First, can we agree that the overarching purpose of law is to help create a more just and well-ordered society, to lend stability to our interactions, and to support the efficient and ethical expression of our urges and actions? Say yes.
The purpose of the legal function in a business enterprise is to define its relationships to various internal and external stakeholders and to create incentives for stable, strategic and proactive longer-term behaviors over reactive short-term ones by skillfully anticipating and managing opportunity and risk. Your primary goal as CLO is not to accommodate law firms’ desire for income, control, reputation or professional satisfaction (these may be legitimate goals for them, but are subordinate to the achievement of society’s and clients’ goals).
So your first priority is to define and prioritize your business goals and the various legal processes by which those goals are to be achieved. Next, you need to define what “quality” really means for each of those goals. This must be done by referring to the company’s interests, and not its lawyers’ activities; businesses do not exist for the convenience of their lawyers.
After that, you must ask, for each of those business processes, whether any particular high-cred, high-cost firm really offers potentially the highest quality (because of its expertise, prior relationship with the company, familiarity with similar players, etc.), or whether there are areas and matters where another firm might be capable of delivering equal or even higher quality — and why.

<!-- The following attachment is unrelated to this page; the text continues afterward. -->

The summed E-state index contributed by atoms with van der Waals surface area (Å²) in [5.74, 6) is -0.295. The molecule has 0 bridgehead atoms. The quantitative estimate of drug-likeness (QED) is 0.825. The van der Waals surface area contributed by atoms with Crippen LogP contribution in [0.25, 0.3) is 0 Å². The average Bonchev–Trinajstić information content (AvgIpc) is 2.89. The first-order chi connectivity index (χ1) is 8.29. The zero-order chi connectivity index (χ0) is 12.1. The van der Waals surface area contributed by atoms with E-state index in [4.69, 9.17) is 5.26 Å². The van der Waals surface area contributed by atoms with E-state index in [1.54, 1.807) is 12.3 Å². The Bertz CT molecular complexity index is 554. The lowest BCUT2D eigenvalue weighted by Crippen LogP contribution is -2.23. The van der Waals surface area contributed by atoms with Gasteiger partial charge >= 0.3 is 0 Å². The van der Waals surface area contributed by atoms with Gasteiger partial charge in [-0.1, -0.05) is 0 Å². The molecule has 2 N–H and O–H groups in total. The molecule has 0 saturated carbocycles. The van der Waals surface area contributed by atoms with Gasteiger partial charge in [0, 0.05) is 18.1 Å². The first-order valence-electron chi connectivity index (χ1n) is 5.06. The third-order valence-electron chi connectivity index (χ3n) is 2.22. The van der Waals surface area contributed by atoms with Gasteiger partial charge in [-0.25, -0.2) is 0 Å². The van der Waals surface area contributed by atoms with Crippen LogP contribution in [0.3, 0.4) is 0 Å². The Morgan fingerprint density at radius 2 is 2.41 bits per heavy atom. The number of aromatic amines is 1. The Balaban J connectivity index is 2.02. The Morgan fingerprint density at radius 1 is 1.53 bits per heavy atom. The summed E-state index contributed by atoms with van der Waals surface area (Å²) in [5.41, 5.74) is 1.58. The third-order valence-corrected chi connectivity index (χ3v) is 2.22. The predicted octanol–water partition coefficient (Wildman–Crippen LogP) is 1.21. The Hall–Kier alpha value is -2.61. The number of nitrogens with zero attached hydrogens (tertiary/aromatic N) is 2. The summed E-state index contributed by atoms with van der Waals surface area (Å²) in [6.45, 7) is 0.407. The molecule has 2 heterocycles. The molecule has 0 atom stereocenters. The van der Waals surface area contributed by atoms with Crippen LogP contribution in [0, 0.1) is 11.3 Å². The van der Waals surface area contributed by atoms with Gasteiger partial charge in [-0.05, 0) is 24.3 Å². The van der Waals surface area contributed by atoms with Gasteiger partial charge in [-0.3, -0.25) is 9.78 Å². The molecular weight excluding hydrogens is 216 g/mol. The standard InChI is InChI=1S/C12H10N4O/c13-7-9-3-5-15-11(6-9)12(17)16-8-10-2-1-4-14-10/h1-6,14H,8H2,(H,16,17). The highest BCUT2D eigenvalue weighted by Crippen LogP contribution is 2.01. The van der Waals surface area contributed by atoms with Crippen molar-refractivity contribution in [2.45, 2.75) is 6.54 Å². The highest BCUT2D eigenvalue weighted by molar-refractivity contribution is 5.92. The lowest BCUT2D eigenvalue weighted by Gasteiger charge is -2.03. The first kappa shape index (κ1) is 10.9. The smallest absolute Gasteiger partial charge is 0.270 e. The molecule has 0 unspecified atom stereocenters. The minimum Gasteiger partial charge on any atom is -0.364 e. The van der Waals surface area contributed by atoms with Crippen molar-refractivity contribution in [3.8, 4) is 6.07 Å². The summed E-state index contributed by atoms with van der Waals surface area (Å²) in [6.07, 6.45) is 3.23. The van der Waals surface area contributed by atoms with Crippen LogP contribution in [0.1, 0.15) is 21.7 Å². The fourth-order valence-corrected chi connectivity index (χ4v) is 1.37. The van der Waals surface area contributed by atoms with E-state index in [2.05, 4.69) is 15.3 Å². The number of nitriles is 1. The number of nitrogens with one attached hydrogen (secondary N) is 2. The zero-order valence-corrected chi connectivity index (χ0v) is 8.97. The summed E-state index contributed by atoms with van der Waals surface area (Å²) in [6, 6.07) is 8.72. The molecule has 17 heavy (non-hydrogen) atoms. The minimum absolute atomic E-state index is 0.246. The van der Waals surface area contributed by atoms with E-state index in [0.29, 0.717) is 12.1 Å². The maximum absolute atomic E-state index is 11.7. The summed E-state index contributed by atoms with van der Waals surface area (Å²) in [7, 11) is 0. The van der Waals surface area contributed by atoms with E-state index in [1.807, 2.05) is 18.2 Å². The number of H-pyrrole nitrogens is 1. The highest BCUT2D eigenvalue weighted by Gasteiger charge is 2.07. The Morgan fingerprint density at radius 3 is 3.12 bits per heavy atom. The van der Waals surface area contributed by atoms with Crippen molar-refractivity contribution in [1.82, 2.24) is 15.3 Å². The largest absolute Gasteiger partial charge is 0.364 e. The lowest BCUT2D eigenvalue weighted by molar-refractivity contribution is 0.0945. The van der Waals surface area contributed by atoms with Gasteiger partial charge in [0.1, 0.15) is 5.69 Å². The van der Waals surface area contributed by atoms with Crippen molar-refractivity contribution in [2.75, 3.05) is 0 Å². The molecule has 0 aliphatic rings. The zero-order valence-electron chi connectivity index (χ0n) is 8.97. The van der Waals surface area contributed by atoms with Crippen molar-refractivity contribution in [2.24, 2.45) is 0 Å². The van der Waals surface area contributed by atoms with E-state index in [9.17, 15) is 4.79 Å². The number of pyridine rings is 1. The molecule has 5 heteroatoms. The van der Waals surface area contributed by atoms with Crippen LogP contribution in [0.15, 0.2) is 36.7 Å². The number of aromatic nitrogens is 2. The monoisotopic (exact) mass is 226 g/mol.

This step requires you to perform a risk-reward analysis of the various types of matters you farm out to outside counsel. Although all GCs obviously evaluate their legal matters in terms of stakes and sophistication, distinguishing between bet-the-company matters, unique matters requiring particular expertise and judgment, and repetitive or lower-stakes “commoditized” matters, many GCs don’t stop to ponder the distinctly different levels of risk each represents if there should be a misadventure. They simply cave in to the double bind and assign all their matters to their high-priced “safe” firms, not thinking through the extent to which safety really is an issue with a lot of their work. You need to take the time to distinguish matters where risk-reduction is the highest priority from those where cost-reduction can be assigned top importance.